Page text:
Setting the Smart Search Field to show full website addresses in Safari

Setting the Smart Search Field to show full website addresses in Safari

The last tip isn’t found in Preferences but from the “View” menu: I recommend clicking “Show Status Bar” so that when you hover over a link in the browser, you’ll see the full URL of the link’s destination pop up in the bottom left of the Safari window. This gives me the confidence that I can trust the link before I click it.

Just Put It On My Tab, Please

Now let’s switch to something that has become indispensable with modern-day browsers: tabs. Once upon a time, web browsers showed just a single page, but today many of us have dozens of tabs open at any one time because we need to compare pages, or we leave a story open that we want to read later.

I’m a visual guy, so I like to see the website icons on my tabs (otherwise known as “favicons”), but Safari doesn’t show these by default. If you go back into Safari’s Preferences box and hit “Tabs,” you can check the box to “Show website icons in tabs.” Now each of your tabs will have a little website icon to help you identify the site it contains.

I like using tabs in Safari so much that anytime I click on a link, I hold down my Command key at the same time, and this will automatically open that link in a new tab. If you like keyboard shortcuts, you can use ⌘ + 1 through ⌘ + 9 to jump to those tabs, but I usually have more than nine tabs open at one time, so I prefer using Shift + ⌘ + [ to cycle through the tabs to the right and Shift + ⌘ + ] to cycle through tabs to the left.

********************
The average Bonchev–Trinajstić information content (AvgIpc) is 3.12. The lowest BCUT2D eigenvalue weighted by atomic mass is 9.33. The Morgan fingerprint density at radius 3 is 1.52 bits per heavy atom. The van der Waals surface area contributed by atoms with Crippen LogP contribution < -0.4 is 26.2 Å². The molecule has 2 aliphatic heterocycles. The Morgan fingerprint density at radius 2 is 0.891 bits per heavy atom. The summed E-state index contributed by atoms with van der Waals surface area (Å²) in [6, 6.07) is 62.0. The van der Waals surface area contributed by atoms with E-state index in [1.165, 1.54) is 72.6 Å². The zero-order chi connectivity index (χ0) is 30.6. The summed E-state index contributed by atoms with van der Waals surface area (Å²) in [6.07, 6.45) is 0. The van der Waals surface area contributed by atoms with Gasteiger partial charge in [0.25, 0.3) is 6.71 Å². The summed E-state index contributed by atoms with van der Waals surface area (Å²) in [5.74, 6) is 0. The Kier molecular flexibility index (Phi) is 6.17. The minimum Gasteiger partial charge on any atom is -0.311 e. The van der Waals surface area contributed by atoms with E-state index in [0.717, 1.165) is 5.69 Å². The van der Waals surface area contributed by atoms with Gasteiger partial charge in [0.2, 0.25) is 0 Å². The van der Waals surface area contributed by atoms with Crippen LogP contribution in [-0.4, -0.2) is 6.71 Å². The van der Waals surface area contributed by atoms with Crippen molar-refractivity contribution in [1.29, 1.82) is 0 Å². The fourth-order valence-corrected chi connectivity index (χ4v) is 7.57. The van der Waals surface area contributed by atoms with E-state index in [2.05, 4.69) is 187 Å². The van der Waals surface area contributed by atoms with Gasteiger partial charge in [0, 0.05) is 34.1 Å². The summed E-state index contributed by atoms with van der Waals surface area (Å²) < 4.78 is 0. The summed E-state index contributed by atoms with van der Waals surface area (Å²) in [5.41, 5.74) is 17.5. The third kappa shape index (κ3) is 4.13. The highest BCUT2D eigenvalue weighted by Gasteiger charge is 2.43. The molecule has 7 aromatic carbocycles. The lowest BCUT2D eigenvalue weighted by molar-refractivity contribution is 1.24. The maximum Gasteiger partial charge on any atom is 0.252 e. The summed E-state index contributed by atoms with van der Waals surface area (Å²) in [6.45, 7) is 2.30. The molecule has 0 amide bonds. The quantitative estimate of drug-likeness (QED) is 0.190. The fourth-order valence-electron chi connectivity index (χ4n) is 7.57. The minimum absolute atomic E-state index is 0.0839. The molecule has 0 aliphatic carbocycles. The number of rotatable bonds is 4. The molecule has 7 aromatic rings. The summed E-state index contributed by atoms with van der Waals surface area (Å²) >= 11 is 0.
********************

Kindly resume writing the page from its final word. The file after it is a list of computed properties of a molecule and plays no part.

Last, if you have a tab or two that you always keep open (e.g., Gmail, Lexis, etc.), you can “pin” those tabs in Safari by either going to Window > Pin Tab or just right-clicking on the active tab. That will move the tab to the far left in Safari, and it will stay there until you unpin it.

Pinning and unpinning tabs in Safari

Pinning and unpinning tabs in Safari

Reclaim Your Web Sanity in Safari

My favorite tip in Safari is absolutely the Reader View, which Apple introduced in 2010. By that time in Internet history, web-preneurs had discovered the power of online advertising and started filling up our screens with images, banner ads, animated click games, auto-playing videos, and a variety of other cyber-detritus trying to entice us to click and buy.

I don’t fault the need for online advertising—I know that it supports a generally free web—but sometimes I just want to read an article without getting interrupted with link bait every three paragraphs. And that’s why I embrace the Reader View with a cuddly warmth formerly reserved for my Steve Jobs–inspired teddy bear (which is always dressed in a black turtleneck).